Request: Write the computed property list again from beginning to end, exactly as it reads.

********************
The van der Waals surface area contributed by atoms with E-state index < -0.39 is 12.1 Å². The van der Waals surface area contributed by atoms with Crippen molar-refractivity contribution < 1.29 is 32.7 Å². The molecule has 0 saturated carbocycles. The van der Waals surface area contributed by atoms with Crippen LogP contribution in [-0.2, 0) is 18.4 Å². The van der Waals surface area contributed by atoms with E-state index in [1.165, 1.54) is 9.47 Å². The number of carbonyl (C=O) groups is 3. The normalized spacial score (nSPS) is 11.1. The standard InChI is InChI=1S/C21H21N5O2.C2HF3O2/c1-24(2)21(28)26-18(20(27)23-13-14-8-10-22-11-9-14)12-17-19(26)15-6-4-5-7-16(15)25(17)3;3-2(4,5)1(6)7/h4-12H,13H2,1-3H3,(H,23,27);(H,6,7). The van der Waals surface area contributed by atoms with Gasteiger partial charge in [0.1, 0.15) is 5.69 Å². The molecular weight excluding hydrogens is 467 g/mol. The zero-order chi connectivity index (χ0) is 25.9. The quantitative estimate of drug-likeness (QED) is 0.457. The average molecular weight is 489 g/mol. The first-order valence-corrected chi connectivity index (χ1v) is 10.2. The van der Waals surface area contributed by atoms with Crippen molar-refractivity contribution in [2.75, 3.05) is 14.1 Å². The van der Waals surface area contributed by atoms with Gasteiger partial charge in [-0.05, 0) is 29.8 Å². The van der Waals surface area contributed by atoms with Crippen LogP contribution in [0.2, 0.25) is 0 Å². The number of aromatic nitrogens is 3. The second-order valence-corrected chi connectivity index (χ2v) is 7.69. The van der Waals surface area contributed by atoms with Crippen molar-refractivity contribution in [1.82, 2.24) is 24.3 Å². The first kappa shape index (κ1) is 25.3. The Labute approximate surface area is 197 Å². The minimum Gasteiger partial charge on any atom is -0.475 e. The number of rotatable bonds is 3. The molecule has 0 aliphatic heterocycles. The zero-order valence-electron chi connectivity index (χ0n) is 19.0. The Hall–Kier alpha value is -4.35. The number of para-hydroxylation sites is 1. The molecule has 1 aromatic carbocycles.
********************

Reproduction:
The van der Waals surface area contributed by atoms with E-state index < -0.39 is 12.1 Å². The van der Waals surface area contributed by atoms with Crippen molar-refractivity contribution < 1.29 is 32.7 Å². The molecule has 0 saturated carbocycles. The van der Waals surface area contributed by atoms with Crippen LogP contribution in [-0.2, 0) is 18.4 Å². The van der Waals surface area contributed by atoms with E-state index in [1.165, 1.54) is 9.47 Å². The number of carbonyl (C=O) groups is 3. The normalized spacial score (nSPS) is 11.1. The standard InChI is InChI=1S/C21H21N5O2.C2HF3O2/c1-24(2)21(28)26-18(20(27)23-13-14-8-10-22-11-9-14)12-17-19(26)15-6-4-5-7-16(15)25(17)3;3-2(4,5)1(6)7/h4-12H,13H2,1-3H3,(H,23,27);(H,6,7). The van der Waals surface area contributed by atoms with Gasteiger partial charge in [0.1, 0.15) is 5.69 Å². The molecular weight excluding hydrogens is 467 g/mol. The zero-order chi connectivity index (χ0) is 25.9. The quantitative estimate of drug-likeness (QED) is 0.457. The average molecular weight is 489 g/mol. The first-order valence-corrected chi connectivity index (χ1v) is 10.2. The van der Waals surface area contributed by atoms with Crippen molar-refractivity contribution in [2.75, 3.05) is 14.1 Å². The van der Waals surface area contributed by atoms with Gasteiger partial charge in [-0.05, 0) is 29.8 Å². The van der Waals surface area contributed by atoms with Crippen LogP contribution in [0.2, 0.25) is 0 Å². The number of aromatic nitrogens is 3. The second-order valence-corrected chi connectivity index (χ2v) is 7.69. The van der Waals surface area contributed by atoms with Crippen molar-refractivity contribution in [1.82, 2.24) is 24.3 Å². The first kappa shape index (κ1) is 25.3. The Labute approximate surface area is 197 Å². The minimum Gasteiger partial charge on any atom is -0.475 e. The number of rotatable bonds is 3. The molecule has 0 aliphatic heterocycles. The zero-order valence-electron chi connectivity index (χ0n) is 19.0. The Hall–Kier alpha value is -4.35. The number of para-hydroxylation sites is 1. The molecule has 1 aromatic carbocycles.